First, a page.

It’s a miracle I remember anything considering all the jelloshots, but I have this very specific memory from a party we hosted back in October 2007 party of some girl say to her boyfriend, “I don’t like this house, there are too many steps.” Well, part of me (the jelloshot part, probably) really wanted to sock her in the mouth for not only crashing our party but then having the gall to dis our dreamhouse, but the rest of me knew that she was right. There were entirely too many steps, and it was completely unintentional. See, when we bought this place there were no subfloors. None. It was hardwoods nailed directly to the joists. Can you say brrrrrrr? Anyway, as we finished out rooms we laid the subfloor on a little thick, creating in some places a three inch differential between rooms. The issue was that we’d built these three inch tall floors in every room except for the big bad living room. And that was just creating far too many steps for our whiney little party crasher to navigate. Poor baby. But I digress…
It was time to build up the living room floor.
The only problem was that finishing out the floor in a living room full of furniture, well, that’s a HUGE pain in the ass. Pro tip that we learned the hard way eventually: get those little furniture moving sliding disk thingies. Handy!
Sadly, adding more floors means having to cover up our lovely Pollack floors. Oh well. Honestly, it was getting annoying that every time we dropped something on the floor, we’d have to get on our hands and knees to feel for it because everything faded into that splatter-paint camouflage. But I digress…again…
Where was I? Oh yes, beefing up sub-floor step one: we had to level the floor…again. What is with this east Austin clay? Pretty sure our neighborhood is migrating south. Either that or Errek is an insane perfectionist who can’t sleep at night if the twenty-seven foot room is a quarter inch off from one end to the other. Anyway, we were all up under the house jacking it up and down all over again. Annoyingly, when we jacked up the back corners it lifted the center of the room off the center pier, forcing us to find new and unusual ways to smush the floor back down.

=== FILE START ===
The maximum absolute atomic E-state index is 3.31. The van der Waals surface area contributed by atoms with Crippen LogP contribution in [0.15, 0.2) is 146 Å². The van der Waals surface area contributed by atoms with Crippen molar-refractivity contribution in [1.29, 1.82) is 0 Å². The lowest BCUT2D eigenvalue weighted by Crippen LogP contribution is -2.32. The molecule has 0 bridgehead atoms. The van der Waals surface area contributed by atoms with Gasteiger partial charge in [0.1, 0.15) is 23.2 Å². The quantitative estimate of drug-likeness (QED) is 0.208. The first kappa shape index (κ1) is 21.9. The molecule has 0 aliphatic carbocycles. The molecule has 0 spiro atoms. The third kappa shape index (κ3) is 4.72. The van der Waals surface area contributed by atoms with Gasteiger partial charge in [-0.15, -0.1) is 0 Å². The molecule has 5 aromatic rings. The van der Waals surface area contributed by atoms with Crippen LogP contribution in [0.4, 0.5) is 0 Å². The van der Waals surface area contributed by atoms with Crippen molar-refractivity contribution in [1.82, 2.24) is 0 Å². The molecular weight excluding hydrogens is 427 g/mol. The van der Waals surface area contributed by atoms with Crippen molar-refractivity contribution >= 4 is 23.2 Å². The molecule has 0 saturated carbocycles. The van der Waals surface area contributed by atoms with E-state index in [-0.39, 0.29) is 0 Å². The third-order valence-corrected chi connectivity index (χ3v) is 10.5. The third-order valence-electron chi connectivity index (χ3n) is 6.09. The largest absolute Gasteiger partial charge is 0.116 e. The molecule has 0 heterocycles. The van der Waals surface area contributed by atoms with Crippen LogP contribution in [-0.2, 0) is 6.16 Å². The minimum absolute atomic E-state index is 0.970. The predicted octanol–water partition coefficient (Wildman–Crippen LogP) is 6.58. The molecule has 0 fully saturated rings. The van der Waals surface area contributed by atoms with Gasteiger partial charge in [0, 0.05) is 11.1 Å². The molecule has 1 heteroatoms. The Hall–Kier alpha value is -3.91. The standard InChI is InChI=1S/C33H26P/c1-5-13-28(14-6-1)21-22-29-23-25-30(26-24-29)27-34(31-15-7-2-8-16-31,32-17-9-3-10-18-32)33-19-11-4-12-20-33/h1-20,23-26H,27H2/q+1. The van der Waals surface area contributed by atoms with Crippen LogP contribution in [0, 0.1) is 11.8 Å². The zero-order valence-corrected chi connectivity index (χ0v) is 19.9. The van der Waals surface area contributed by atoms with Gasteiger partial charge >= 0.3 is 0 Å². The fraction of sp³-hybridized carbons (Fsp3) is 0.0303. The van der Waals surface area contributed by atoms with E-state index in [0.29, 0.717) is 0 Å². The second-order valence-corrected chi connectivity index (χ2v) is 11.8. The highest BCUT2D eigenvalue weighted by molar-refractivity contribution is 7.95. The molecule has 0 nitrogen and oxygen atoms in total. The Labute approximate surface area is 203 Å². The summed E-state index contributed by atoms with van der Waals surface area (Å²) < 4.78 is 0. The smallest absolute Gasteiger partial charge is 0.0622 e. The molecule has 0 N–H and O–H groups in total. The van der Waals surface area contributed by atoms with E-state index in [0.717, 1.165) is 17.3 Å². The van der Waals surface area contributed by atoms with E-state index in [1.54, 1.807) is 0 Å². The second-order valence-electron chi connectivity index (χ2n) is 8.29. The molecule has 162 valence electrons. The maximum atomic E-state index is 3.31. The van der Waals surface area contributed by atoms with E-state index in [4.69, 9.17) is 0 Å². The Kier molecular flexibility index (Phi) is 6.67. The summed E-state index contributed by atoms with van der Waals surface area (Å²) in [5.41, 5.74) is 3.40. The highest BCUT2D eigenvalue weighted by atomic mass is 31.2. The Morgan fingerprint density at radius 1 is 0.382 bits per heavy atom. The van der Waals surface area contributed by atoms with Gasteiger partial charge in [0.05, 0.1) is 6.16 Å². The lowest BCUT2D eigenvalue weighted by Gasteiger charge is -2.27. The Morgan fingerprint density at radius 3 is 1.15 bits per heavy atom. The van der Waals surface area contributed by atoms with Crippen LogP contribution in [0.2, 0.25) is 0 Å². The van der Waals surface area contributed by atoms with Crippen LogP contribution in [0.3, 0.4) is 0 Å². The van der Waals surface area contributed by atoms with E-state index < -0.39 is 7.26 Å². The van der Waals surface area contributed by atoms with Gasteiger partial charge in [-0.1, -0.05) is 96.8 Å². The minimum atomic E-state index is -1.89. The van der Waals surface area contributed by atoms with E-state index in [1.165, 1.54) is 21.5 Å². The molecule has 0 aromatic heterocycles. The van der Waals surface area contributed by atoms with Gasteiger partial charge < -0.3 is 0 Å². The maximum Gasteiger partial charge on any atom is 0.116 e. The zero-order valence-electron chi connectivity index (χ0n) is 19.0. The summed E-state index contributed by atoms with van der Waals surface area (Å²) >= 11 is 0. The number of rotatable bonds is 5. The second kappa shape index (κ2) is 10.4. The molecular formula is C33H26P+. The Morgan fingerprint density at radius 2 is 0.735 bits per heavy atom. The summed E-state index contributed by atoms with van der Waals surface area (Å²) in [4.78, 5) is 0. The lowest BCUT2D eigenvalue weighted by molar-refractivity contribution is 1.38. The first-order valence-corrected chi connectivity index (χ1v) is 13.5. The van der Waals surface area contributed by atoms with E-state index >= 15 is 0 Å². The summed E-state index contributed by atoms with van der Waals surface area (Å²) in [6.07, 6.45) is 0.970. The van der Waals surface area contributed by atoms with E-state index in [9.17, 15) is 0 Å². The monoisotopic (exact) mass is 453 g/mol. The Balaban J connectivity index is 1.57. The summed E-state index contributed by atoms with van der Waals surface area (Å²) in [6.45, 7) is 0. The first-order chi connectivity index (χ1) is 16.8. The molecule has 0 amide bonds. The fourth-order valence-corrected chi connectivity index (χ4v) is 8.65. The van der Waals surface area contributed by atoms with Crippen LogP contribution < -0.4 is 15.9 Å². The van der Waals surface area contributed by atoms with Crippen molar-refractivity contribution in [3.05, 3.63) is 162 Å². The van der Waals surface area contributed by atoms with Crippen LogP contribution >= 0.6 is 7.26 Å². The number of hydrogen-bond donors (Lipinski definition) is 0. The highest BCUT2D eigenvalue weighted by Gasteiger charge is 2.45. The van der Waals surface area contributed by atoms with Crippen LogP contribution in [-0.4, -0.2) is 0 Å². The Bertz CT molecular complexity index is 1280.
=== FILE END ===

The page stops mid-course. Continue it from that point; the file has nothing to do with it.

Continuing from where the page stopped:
Once that was done we poured self-leveler all over the room to even out any dips and gaps. BTW, did we mention that the room is freakin’ big?
As we mentioned before, the room was full of furniture so we’d have to move all the furniture from one part of room to the other over and over…and over again.
Over the self-leveler we put a layer of rigid foam down for insulation. The foam would also give and take a little, assisting in flattening out any inconsistencies and bulges.
Then we put the OSB down. Eventually when we reinstall the original hardwoods, the OSB under the plywood will be additional material to nail through. Also it will help keep the house from moving and shifting, thus saving us from having to level it again and again to infinity.
Last layer was the plywood.
Hooray, look at that seamless transition from the living room to the bedroom. Our jigsaw pieces fit and this place was starting to feel like an honest-to-god grown up house.
And now we move the furniture to the finished part of the room and do it all over again on the opposite side.
With the floor done and the furniture out of the way, it was time to tackle the drywall on the exterior walls. This would finish these walls with the exception of the windows, which we left space for. Wow, a real (sub) floor and real walls? Am I dreaming?
Our plan is to pop out the little kitchen window and replace it with a full sized window, so we cut the drywall to fit our future window.
Now the front wall.
Did I mention that we moved the furniture a lot? Bathroom, say hello to our kitchen, kitchen meet the bathroom.
And the finishing touch, cheap ass mini blinds (yay no more blankets, flags, or camouflage for window coverings).
Last but not least, we slathered primer paint all over the plywood subfloor so as to not get splinters in our toes (a small but important details).
Taking a much needed break to watch the election coverage over our stove.
While we had the living room dissected, we decided to make our temporary kitchen a little bit more permanent with a utility sink.
So Errek plumbed some pipes.
And I helped! My job (as usual) was to suck.